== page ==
public inquiry

Senior MPs have urged the government to open up a public inquiry into the £200 billion worth of debt burdening households across the country

Two Labour parliamentary committee chairs have urged the government to open a public inquiry into the levels of debt burdening people in the UK, examining the toll it takes on the wellbeing of the nation.

The Treasury select committee, led by the Conservatives, is set to hold meetings across the nation to discuss the impact of debt, which MP Nicky Morgan called a ‘huge emotional burden’.

Debt amassed through credit card loans, car dealers, and payday loans have now reached the same level as before the 2008 global financial crash.

Rachel Reeves, Labour chair of the business select committee, and Frank Field, Labour head of the work and pensions select committee, called for the inquiry, with Field saying people in his Wirral constituency were being ‘driven to destitution’.

Reeves said; “You have people right up the income scale being told by the banks not to worry that they can’t afford the price of a car, just borrow the money anyway.”

She also called for the financial sector to be more transparent about debt and subprime lending levels.

The call was supported by Lib Dem leader Vince Cable and Shadow Chancellor John McDonell.

A growing crisis

The creeping rise of car lending and payday loans has lead to a lending economy many have likened to the subprime mortgage boom that ultimately caused the devastating global financial crisis of 2008.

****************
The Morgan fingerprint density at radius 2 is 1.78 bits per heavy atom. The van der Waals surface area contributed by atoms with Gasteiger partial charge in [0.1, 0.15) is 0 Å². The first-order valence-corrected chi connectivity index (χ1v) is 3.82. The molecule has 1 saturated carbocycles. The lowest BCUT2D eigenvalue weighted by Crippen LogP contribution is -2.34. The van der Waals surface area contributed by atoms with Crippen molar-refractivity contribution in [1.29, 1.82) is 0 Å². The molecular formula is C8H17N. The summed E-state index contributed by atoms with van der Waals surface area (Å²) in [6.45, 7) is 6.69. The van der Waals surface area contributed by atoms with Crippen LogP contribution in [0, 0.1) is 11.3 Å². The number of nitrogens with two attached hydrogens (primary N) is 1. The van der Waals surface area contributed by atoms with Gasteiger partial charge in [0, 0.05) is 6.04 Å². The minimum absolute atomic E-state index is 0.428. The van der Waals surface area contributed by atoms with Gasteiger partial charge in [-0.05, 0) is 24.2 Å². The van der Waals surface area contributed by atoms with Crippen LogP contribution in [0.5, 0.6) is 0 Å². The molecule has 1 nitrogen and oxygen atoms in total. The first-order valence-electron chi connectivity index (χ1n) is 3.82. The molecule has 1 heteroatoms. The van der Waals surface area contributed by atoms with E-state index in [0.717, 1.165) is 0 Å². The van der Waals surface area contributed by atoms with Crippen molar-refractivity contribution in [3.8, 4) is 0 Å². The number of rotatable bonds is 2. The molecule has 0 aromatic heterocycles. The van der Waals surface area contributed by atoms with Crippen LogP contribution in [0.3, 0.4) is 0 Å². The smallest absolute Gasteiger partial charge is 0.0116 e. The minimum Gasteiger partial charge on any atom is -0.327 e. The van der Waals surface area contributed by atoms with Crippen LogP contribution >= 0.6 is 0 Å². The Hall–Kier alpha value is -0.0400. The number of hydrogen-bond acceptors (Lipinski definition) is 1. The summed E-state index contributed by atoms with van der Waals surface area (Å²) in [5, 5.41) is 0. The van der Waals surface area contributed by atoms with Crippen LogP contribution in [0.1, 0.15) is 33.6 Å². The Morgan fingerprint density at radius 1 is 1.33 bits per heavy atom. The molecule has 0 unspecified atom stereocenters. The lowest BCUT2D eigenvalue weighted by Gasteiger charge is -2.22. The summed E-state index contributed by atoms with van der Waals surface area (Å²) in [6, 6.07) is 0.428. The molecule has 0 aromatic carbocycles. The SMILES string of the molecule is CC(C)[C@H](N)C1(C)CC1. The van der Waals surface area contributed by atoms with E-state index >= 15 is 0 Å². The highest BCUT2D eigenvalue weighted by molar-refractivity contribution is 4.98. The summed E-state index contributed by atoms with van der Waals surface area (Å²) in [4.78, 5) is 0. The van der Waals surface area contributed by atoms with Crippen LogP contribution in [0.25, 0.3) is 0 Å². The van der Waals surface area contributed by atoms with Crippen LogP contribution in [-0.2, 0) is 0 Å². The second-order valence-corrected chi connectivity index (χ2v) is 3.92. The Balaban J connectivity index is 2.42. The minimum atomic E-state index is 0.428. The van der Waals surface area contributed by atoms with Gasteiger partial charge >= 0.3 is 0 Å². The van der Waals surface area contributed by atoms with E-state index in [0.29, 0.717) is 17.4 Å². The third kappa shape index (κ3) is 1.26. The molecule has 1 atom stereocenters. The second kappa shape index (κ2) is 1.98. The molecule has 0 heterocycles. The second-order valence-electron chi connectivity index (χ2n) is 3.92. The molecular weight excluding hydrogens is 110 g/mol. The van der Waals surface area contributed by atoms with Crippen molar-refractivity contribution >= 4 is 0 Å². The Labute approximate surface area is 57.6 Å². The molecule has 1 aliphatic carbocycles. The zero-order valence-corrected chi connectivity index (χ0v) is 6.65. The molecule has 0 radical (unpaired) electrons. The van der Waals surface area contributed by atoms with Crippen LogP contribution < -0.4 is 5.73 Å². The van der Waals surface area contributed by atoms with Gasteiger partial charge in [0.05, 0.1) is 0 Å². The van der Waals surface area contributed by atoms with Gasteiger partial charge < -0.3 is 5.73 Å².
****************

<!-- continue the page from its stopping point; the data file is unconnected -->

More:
Data indicates that using overdrafts to make ends meet is a ‘fact of life’ for many young people and many borrowed from family and ran up credit cards to support themselves.

One in ten had turned to payday loan companies, with the number rising to one in four among parents.

Issues such as zero hours contracts and the ‘gig economy’ also contribute, with people relying on food banks or government assistance to support themselves.

A public sector pay cap, recently lifted, meant that wages were not matching inflation.

A study also showed that lengthy waiting times for benefits were forcing people to turn to money lenders.

The DWP stood by a 42 day wait for Universal Credit, saying claimants should have a month’s salary to fall back on.

Charities said in response that many workers are not paid monthly creating an even longer wait.


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